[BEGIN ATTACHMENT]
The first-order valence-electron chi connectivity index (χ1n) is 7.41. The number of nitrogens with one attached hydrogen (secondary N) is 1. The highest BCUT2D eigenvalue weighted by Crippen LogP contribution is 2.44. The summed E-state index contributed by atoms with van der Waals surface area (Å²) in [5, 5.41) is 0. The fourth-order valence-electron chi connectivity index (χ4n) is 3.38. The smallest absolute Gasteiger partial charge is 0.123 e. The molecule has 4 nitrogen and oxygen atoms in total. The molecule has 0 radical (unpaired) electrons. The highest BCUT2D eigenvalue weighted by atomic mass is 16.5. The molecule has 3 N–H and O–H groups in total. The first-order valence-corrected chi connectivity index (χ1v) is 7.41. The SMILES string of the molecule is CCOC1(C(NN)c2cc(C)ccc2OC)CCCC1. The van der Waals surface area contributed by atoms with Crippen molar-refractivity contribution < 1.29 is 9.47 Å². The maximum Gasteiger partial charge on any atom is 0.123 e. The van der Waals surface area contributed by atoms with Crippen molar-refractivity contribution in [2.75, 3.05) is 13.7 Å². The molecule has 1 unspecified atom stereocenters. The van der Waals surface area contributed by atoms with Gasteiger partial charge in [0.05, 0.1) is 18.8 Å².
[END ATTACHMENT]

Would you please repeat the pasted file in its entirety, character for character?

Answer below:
The first-order valence-electron chi connectivity index (χ1n) is 7.41. The number of nitrogens with one attached hydrogen (secondary N) is 1. The highest BCUT2D eigenvalue weighted by Crippen LogP contribution is 2.44. The summed E-state index contributed by atoms with van der Waals surface area (Å²) in [5, 5.41) is 0. The fourth-order valence-electron chi connectivity index (χ4n) is 3.38. The smallest absolute Gasteiger partial charge is 0.123 e. The molecule has 4 nitrogen and oxygen atoms in total. The molecule has 0 radical (unpaired) electrons. The highest BCUT2D eigenvalue weighted by atomic mass is 16.5. The molecule has 3 N–H and O–H groups in total. The first-order valence-corrected chi connectivity index (χ1v) is 7.41. The SMILES string of the molecule is CCOC1(C(NN)c2cc(C)ccc2OC)CCCC1. The van der Waals surface area contributed by atoms with Crippen molar-refractivity contribution < 1.29 is 9.47 Å². The maximum Gasteiger partial charge on any atom is 0.123 e. The van der Waals surface area contributed by atoms with Crippen molar-refractivity contribution in [2.75, 3.05) is 13.7 Å². The molecule has 1 unspecified atom stereocenters. The van der Waals surface area contributed by atoms with Gasteiger partial charge in [0.05, 0.1) is 18.8 Å².